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Removing An Out-of-State Hold On A Driver’s License

Published on May 1st, 2024

Since Illinois traffic laws apply to both in-state residents as well as out-of-state residents, the Secretary of State can issue a hold on any driver’s license following an accident involving alcohol or drugs. This hold prevents drivers from renewing their licenses regardless of the state he or she currently resides in. The only way for an individual to legally reclaim their driving privileges is to request to have the hold removed.

Why Does Illinois Have a Hold on My Driver’s License?

There are multiple ways you can have a hold placed on your driver’s license and these circumstances apply whether you are a resident of Illinois or simply visiting. Some of the most common situations include:

  • If you have been convicted of Driving Under the Influence, or DUI;
  • If you have failed to appear in court for traffic summons;
  • If you have failed to pay court-ordered child support;

Regardless of the reason a hold has been placed on your driver’s license, you will not be able to renew or apply for a new license until the hold has been removed. This hold also appears in the federal government’s National Driver Register and will prevent you from obtaining driving privileges, even in the event that you move to another state.

How Can I Have a DMV Hold Removed?

Discovering a hold has been placed on your driver’s license can cause a lot of frustration. Your inability to drive legally may even create unforeseen hardships you wouldn’t have experienced had you maintained driving privileges. There are only two options available to have a hold removed from your driver’s license. 

Filing an Out-of-State Packet

The first option is to complete an out-of-state packet and submit it to the Secretary of State. This extensive application is 14 pages long and must be submitted through the mail accompanied by a filing fee. You will want to include as much documentation as you can gather to support your request. Some documents you may want to provide include:

  • Fully Completed Questionnaire Package (out-of-state packet)
  • Drug and Alcohol Evaluation
  • Documents Stating You Completed a Treatment Program
  • State Driving Abstract
  • Three or More Character References
  • Proof of State Residency
  • Detailed Documentation of Any Prior DUI Arrests & DUI convictions. This also includes dates and location of any arrests.
  • Documentation of Any Past Drug and/or Alcohol Evaluations
  • Detailed Description of All Types of Treatment Received

This option is favored by individuals who do not wish to, or are unable to, attend an in-person hearing. Filing an out-of-state packet can save time, travel expenses, and eliminate the need for you to take time off of work or rearrange your schedule.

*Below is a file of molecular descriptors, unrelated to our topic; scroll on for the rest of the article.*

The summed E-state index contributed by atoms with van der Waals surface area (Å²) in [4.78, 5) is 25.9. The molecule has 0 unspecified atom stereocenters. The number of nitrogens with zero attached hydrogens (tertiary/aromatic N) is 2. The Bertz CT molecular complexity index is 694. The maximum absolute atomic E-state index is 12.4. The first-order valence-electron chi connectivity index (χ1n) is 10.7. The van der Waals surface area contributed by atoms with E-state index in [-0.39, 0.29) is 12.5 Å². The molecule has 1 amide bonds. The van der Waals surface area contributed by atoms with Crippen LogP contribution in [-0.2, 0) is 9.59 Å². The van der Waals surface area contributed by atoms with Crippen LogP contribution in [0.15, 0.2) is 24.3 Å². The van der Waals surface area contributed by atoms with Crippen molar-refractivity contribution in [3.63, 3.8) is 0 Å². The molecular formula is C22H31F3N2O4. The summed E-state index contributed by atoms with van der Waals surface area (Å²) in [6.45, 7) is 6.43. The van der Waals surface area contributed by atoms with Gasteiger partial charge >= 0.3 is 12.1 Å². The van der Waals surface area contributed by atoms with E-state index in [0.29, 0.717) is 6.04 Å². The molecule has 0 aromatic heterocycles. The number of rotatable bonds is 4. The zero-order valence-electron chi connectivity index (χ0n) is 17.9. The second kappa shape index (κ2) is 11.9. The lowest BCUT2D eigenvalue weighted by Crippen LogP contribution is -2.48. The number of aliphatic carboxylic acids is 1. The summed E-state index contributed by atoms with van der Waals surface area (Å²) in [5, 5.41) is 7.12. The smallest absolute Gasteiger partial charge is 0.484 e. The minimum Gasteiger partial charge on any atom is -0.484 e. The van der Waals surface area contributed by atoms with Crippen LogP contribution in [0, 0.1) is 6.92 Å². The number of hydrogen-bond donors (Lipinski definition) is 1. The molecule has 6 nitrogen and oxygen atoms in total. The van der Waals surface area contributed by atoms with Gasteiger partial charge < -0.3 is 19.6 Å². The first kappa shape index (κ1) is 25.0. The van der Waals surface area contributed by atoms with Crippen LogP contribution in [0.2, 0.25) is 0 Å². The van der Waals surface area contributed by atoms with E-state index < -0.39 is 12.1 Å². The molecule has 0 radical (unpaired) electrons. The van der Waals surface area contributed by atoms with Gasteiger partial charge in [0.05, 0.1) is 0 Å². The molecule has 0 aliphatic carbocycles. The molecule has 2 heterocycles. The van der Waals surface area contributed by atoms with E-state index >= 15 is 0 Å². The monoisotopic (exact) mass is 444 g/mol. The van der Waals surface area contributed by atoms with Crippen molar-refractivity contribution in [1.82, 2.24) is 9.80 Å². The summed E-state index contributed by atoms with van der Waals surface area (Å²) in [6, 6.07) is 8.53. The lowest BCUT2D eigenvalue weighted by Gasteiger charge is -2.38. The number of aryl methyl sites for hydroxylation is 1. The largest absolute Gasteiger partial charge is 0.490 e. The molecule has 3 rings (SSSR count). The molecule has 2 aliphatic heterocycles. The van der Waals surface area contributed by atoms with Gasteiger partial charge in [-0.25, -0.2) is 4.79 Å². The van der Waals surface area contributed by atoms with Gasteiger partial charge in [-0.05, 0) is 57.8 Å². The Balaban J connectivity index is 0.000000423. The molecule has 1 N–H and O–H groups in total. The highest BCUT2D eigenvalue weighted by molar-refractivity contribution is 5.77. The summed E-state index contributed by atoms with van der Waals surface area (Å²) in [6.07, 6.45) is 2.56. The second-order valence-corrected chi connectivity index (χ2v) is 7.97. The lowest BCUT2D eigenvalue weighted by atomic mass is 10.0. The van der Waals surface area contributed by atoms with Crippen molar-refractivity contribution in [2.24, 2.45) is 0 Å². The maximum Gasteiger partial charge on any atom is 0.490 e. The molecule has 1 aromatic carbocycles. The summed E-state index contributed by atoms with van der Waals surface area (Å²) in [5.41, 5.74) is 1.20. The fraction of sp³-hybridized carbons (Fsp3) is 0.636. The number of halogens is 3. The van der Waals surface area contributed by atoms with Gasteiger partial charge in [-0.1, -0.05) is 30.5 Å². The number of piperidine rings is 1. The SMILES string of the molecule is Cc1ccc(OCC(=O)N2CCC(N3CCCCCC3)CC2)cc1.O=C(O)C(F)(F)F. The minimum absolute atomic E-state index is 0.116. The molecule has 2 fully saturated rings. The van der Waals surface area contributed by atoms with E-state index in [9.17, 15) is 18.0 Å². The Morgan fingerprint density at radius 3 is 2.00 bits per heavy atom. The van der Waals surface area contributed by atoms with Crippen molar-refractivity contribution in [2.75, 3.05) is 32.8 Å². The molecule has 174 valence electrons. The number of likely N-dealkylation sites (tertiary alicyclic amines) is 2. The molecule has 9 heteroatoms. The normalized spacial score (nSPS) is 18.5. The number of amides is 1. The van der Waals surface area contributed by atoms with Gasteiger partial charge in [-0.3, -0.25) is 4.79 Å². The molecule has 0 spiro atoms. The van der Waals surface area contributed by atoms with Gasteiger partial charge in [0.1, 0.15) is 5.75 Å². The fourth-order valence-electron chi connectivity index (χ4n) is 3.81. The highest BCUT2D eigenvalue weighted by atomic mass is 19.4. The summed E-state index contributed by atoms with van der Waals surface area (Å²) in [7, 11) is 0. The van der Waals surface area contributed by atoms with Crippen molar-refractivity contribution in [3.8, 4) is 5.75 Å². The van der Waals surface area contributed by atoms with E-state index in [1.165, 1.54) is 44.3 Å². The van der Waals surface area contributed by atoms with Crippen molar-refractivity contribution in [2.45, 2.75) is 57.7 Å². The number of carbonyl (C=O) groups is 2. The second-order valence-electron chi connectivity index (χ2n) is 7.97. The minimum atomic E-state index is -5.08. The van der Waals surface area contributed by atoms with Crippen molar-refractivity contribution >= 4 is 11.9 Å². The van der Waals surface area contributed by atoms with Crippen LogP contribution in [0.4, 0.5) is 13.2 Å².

Scheduling an In-Person Hearing For License Reinstatement

The second option is to schedule an in-person hearing for your driver’s license reinstatement. Although this route is the more expensive of the two options, requesting an in-person hearing is typically more successful in removing the hold from your driver’s license. This is especially true if you do not hold an Illinois Driver’s License or live out of state.

According to the Illinois Secretary of State, hearings will either need to be requested formally or informally, depending on the circumstances that led to your license revocation. 

  • Informal Hearing: An informal hearing is required if the hold placed on your license was due to an offense, or multiple offenses, where a fatality was not involved or for sanctions related to minor moving violations. If your driving privileges were revoked due to a single DUI, you must also attend an informal hearing. 
  • Formal Hearing: If a hold was placed on your license due to any of the following reasons, you must request a formal hearing rather than an informal hearing:
  • An offense, or numerous offenses, involving a fatality
  • Multiple DUI dispositions

Similar to the out-of-state packet, a formal hearing request must be made in writing and submitted to the Secretary of State via mail. You must include a non-refundable $50

filing fee with your application or a hearing will not be scheduled. The Secretary of State’s evaluators will analyze the evidence you present during this hearing and decide whether they should reinstate your out of state or Illinois license.

If you’re approved, you’ll need to pay a $50 reinstatement fee to the Secretary of State. 

We Fight For Your Driving Privileges 

At Johnson & Goldrich, we understand the burden individuals without driving privileges face every day they are unable to carry out simple activities such as going to the grocery store or commuting to work. 

Our experienced firm has appeared at over ten thousand hearings with the Illinois Secretary of State. We have maintained a solid track record of successful outcomes for the clients who are trying to obtain a driver’s license again or remove a mark from their driving record. 

If you have recently discovered that your license is suspended or are unable to renew due to a hold placed by the State of Illinois, reach out to our office to schedule an appointment today.

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